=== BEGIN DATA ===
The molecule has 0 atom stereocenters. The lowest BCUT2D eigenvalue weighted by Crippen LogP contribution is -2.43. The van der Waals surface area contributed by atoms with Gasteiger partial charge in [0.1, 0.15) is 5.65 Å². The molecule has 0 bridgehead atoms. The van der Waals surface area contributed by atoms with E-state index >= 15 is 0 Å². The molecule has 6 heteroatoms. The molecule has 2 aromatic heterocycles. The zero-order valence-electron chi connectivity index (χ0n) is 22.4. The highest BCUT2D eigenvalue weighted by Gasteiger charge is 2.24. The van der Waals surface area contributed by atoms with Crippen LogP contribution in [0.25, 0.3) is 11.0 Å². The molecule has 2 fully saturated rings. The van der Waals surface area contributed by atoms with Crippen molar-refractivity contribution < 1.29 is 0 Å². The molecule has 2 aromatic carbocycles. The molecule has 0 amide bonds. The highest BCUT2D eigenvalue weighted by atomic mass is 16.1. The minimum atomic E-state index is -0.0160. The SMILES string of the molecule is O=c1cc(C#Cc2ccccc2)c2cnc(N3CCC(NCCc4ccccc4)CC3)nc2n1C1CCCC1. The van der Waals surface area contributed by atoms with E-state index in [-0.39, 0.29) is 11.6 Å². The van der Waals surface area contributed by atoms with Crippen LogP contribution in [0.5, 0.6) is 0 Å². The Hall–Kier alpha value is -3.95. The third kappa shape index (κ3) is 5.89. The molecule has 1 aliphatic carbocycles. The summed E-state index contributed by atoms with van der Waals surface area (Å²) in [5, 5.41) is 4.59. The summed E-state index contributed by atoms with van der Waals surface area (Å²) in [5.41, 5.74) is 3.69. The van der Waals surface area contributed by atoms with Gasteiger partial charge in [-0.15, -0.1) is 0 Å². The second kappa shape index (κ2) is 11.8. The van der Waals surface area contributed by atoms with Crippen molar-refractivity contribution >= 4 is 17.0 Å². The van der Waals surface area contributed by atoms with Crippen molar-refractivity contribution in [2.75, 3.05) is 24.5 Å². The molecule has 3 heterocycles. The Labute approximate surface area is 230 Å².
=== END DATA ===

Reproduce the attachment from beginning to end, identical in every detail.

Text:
The molecule has 0 atom stereocenters. The lowest BCUT2D eigenvalue weighted by Crippen LogP contribution is -2.43. The van der Waals surface area contributed by atoms with Gasteiger partial charge in [0.1, 0.15) is 5.65 Å². The molecule has 0 bridgehead atoms. The van der Waals surface area contributed by atoms with E-state index >= 15 is 0 Å². The molecule has 6 heteroatoms. The molecule has 2 aromatic heterocycles. The zero-order valence-electron chi connectivity index (χ0n) is 22.4. The highest BCUT2D eigenvalue weighted by Gasteiger charge is 2.24. The van der Waals surface area contributed by atoms with Crippen LogP contribution in [0.25, 0.3) is 11.0 Å². The molecule has 2 fully saturated rings. The van der Waals surface area contributed by atoms with Crippen molar-refractivity contribution < 1.29 is 0 Å². The molecule has 2 aromatic carbocycles. The molecule has 0 amide bonds. The highest BCUT2D eigenvalue weighted by atomic mass is 16.1. The minimum atomic E-state index is -0.0160. The SMILES string of the molecule is O=c1cc(C#Cc2ccccc2)c2cnc(N3CCC(NCCc4ccccc4)CC3)nc2n1C1CCCC1. The van der Waals surface area contributed by atoms with E-state index in [-0.39, 0.29) is 11.6 Å². The van der Waals surface area contributed by atoms with Crippen LogP contribution in [0.5, 0.6) is 0 Å². The Hall–Kier alpha value is -3.95. The third kappa shape index (κ3) is 5.89. The molecule has 1 aliphatic carbocycles. The summed E-state index contributed by atoms with van der Waals surface area (Å²) in [5, 5.41) is 4.59. The summed E-state index contributed by atoms with van der Waals surface area (Å²) in [5.41, 5.74) is 3.69. The van der Waals surface area contributed by atoms with Gasteiger partial charge in [-0.15, -0.1) is 0 Å². The second kappa shape index (κ2) is 11.8. The van der Waals surface area contributed by atoms with Crippen molar-refractivity contribution >= 4 is 17.0 Å². The van der Waals surface area contributed by atoms with Crippen molar-refractivity contribution in [2.75, 3.05) is 24.5 Å². The molecule has 3 heterocycles. The Labute approximate surface area is 230 Å².